Pages: pp. 9-10
HARDWARE TESTING (p. 7) "The testing of digital systems has grown increasingly complex. LSI circuits, commonplace in today's systems, require thorough testing at the component level. VLSI adds even more complexity. How are these challenges being met? This special issue surveys the state-of-the-art and attempts to answer the question."
LOGIC TESTING (p. 9) "The testing problem has two major facets: (1) test generation and (2) fault simulation. With the vast increase in density, the ability to generate test patterns automatically and conduct fault simulations with them has drastically waned. As a result, some manufacturers are foregoing these more rigorous approaches and are accepting the risk of shipping a defective product."
MEMORY TESTING (p. 23) "Semiconductor memory testing is often thought of as a one-shot operation occurring just prior to product delivery. However, testing plays a much more important role in the life cycle of a product. The three key areas of product production—device design, lithography, and processing—are verified and monitored through the test and characterization of the end product."
SYSTEM TESTING (p. 32) "… Rapid changes in the electronics industry quickly render any rules or procedures obsolete. Therefore, the only way to ensure that products are actually testable is for the designer to clearly understand the testing process, including its needs and capabilities. And he must be able to implement state-of-the-art test techniques as he designs state-of-the-art products. …"
ANALOG TESTING (p. 40) "Because an analog electronic circuit or device may be tested many times during its lifetime, testing has become a significant component of life-cycle cost. Automatic test equipment, or ATE, reduces this cost and improves the quality of testing as well. Today's automatic testers are almost exclusively computer-controlled machines that execute user-created test programs. …"
SELF-TESTING COMPUTERS (p. 49) "… Controllability and observability problems—long the nemeses of digital test engineers—have become particularly difficult as computer IC densities have increased. New testing approaches have become necessary in many computer applications to provide on-line visibility into computer functional processes. A viable approach to increased on-line computer process visibility is built-in-test, which is being used in digital computers as a means of providing continuous on-line performance monitoring, particularly in modular computer systems. …"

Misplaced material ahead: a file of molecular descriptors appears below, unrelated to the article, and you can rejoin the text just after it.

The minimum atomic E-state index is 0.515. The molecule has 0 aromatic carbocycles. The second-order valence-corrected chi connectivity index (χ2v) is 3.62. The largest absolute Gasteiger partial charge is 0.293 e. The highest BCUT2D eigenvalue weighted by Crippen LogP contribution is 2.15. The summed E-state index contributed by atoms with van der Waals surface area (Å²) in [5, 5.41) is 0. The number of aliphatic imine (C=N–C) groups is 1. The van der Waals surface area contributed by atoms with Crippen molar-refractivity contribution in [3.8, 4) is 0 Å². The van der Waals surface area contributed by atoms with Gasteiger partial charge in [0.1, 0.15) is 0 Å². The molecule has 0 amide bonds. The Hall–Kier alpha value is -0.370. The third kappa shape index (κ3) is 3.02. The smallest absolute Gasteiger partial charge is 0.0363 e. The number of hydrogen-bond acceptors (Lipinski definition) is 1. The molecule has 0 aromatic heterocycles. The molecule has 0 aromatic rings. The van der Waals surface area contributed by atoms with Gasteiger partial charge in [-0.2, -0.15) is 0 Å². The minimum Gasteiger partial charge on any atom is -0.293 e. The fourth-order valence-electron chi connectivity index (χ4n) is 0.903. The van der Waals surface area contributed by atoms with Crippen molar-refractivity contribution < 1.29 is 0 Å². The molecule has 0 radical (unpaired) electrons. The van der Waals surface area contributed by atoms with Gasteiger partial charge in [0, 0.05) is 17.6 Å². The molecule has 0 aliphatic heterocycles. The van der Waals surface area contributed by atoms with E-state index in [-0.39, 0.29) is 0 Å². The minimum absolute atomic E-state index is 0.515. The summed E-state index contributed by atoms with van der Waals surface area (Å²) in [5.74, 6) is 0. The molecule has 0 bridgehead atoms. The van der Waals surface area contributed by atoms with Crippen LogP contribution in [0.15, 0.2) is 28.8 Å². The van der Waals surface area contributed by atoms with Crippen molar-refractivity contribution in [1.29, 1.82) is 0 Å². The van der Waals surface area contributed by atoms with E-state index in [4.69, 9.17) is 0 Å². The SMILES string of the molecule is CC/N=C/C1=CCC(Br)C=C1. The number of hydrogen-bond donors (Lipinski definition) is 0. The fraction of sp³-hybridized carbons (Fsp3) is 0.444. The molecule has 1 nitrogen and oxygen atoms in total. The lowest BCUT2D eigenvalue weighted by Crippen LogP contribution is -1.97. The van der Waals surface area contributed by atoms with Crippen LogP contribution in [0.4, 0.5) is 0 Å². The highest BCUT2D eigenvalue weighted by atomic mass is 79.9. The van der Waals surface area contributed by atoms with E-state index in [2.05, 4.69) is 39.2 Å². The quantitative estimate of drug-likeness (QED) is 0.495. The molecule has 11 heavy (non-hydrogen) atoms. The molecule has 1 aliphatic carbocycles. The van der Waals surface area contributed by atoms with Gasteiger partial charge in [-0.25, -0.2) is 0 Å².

PROGRAMMING SMALL (p. 61) "Microdare is a new high-level language system for laboratory automation, signal processing, control, and simulation. Combining high computing speed with direct execution (i.e., no external compiler, linker, or loader is needed), Microdare is embedded in an advanced Basic dialect which serves for interactive program entry, editing, file manipulation, job control, and for programming multi-run experiments. …"
FEATURE LEARNING (p. 75) "The usefulness of computer simulations in learning has long been recognized. Indeed, according to some proponents, this is the only mode in which computers should be used! I, however, maintain that it is only one of many valuable computer-based learning approaches; the classroom environment presents a full spectrum of possibilities."
SCIENCE VERSUS ENGINEERING (p. 88) "hellip; The function of the computer scientist is to know, while that of the software engineer is to do. The computer scientist adds to the store of verified, systemized knowledge of the computer-centered world; the software engineer brings this knowledge to bear on practical problems."
ATHLETICS (p. 97) "A computerized system will be playing a major role in preparing American athletes for the 1980 Winter and Summer Olympic Games.
"The computer, an Eclipse S/250 donated to the US Olympic Committee by Data General, and a Whizzard 7000 vector refresh graphics system, donated by Megatek, will be used by athletes training for international competition, starting with the 1980 Olympics. Dr. Gideon Ariel, a member of the Sports Medicine Committee and developer of the programming that allows the computer to analyze and improve athletic performance, will direct the effort at the committee' s new Bio-Mechanics Laboratory."
CONFERENCE (p. 100) "Registration at the ACM SIGGRAPH conference on Computer Graphics and Interactive Techniques, combined this year with the IEEE Computer Society conference on Pattern Recognition and Image Processing, exceeded 2200, double 1978's 1100. Other numbers set records, too: 80 exhibitors, 1400 exhibitor guests, 2000 paying exhibit visitors. Total: almost 6000."
FUTURE SCHOOLS (p. 10) "FutureSchools are in the knowledge business, which means they are content providers just like newspaper, magazine, and software publishers, and movie and video game producers. The Hudson Institute, headquartered in Indianapolis, Indiana, reviewed 20 years of research on computer-based instruction and found that students learn 30 percent more in 40 percent less time and at 30 percent less cost when using computer-aided instruction. Who says automated delivery isn't as good as delivery in the flesh? …"